a transcript of part of the tape your Lordship saw, the
        Leuchter Congress.  This is an extract of the speech by Ahmed Rami.
   MR JUSTICE GRAY:  In French.
   MS ROGERS:  In French and translated into German and what the
        translator has done, which has just been produced in the
        course of the afternoon, is to translate both the French
        and the German for reasons which will be become apparent
        on reading it.  Can I suggest that goes into the Rami
        section which is RWE 2 tab 18?  I hope that that completes
        the filing part of the exercise.  Mr Berry has been most
        helpful in liaising on indexes.  I would invite your
        Lordship, through Mr Berry, if there are any loose papers
        that do not have a home, to let us know and then we will

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        produce indexes which are final versions of the files so
        your Lordship will know what is in them.
   MR JUSTICE GRAY:  I think everything that matters has got a home now.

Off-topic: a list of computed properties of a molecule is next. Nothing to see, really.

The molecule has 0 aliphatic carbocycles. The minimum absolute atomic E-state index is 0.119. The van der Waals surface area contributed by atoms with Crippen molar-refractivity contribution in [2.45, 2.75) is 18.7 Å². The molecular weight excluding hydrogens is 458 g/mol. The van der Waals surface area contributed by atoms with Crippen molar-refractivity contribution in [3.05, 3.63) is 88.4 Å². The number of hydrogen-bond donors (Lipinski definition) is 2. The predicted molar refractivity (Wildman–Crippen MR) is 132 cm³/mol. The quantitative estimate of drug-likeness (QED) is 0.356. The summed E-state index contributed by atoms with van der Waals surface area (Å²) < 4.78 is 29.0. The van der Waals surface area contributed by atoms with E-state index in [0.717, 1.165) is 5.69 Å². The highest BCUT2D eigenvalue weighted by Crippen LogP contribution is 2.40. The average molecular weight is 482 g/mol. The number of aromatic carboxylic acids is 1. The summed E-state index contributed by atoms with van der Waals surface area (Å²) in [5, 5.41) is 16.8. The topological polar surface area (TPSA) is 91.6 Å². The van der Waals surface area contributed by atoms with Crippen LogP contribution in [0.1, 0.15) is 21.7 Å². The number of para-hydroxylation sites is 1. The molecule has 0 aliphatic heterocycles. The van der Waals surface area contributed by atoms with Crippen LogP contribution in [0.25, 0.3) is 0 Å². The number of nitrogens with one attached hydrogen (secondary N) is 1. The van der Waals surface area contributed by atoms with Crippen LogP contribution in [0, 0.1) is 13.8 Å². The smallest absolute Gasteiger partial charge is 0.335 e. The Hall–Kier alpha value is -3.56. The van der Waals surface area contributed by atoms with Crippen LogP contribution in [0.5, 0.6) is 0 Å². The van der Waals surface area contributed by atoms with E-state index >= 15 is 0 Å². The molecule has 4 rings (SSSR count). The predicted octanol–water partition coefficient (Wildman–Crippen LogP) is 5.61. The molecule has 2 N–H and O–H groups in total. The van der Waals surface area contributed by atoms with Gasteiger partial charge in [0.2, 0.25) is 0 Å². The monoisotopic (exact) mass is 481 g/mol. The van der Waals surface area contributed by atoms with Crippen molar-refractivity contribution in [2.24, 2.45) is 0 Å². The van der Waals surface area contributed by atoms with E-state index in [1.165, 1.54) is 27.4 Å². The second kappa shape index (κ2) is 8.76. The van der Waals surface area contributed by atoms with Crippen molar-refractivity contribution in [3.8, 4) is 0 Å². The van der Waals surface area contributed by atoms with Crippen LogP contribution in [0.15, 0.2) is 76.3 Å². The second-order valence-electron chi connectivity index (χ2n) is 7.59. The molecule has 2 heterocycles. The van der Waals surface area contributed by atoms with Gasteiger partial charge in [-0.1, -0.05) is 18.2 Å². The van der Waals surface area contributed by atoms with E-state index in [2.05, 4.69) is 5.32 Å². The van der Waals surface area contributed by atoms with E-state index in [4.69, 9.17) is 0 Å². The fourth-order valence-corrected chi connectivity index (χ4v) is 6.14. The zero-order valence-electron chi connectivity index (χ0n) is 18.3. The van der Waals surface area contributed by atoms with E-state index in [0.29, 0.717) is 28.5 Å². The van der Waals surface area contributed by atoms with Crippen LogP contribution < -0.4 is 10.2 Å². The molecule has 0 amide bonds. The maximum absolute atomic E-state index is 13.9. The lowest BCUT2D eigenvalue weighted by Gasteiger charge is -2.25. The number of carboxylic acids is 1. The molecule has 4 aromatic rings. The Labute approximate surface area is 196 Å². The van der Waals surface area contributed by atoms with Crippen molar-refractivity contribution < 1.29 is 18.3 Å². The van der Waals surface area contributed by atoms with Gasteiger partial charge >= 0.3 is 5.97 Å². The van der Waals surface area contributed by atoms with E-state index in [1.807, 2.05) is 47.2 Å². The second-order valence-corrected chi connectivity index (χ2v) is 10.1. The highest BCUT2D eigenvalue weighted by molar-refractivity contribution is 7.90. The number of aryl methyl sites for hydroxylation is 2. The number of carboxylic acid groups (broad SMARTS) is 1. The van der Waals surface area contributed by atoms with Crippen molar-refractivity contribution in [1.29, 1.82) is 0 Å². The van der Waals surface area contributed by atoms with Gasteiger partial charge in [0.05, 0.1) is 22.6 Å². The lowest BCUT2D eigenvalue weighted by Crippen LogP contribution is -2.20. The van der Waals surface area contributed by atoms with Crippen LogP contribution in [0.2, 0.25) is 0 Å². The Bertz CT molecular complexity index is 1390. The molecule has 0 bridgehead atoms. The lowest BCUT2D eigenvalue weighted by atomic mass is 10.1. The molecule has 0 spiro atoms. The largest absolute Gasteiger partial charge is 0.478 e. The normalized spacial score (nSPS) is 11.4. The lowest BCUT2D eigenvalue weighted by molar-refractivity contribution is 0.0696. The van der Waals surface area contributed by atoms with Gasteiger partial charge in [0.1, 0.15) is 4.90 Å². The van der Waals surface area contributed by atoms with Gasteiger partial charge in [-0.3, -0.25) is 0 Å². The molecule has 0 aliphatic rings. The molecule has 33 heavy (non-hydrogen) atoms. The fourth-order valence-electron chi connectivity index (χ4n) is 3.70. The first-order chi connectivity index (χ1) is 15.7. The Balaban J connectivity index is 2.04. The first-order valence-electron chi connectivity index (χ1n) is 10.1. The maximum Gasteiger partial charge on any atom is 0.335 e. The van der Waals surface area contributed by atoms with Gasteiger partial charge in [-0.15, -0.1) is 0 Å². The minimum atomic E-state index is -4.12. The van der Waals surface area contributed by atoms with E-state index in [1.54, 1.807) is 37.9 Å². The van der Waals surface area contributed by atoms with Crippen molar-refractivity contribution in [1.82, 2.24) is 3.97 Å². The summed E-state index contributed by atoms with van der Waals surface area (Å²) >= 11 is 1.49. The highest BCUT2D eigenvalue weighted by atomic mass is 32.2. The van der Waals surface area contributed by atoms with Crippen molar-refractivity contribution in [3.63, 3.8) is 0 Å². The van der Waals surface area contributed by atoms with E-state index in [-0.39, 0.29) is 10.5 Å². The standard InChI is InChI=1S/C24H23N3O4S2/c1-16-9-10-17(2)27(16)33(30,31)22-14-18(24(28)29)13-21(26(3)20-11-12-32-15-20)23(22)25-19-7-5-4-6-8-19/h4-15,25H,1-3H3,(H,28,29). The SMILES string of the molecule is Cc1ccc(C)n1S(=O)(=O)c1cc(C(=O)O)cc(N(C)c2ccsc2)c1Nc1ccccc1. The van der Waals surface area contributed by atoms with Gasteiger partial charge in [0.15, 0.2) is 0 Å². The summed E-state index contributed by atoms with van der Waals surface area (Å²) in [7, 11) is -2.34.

MS ROGERS:  I hope so, but if something turns up, then we will file it.
   MR JUSTICE GRAY:  Yes.  Right.
   MR RAMPTON:  I wonder if your Lordship would want to take away
        any of the tapes we have been showing in court?  I am
        going to comment on them in closing the case, but whether
        your Lordship wants to have them in the meantime or simply
        we hand them over when we finish speaking because I
        obviously now (and I do not know that your Lordship has
        either) do not have any idea how long it will be before
        your Lordship is able to give judgment.
   MR JUSTICE GRAY:  I am hoping not tremendously long.  It
        depends a little bit.  The only one that perhaps one might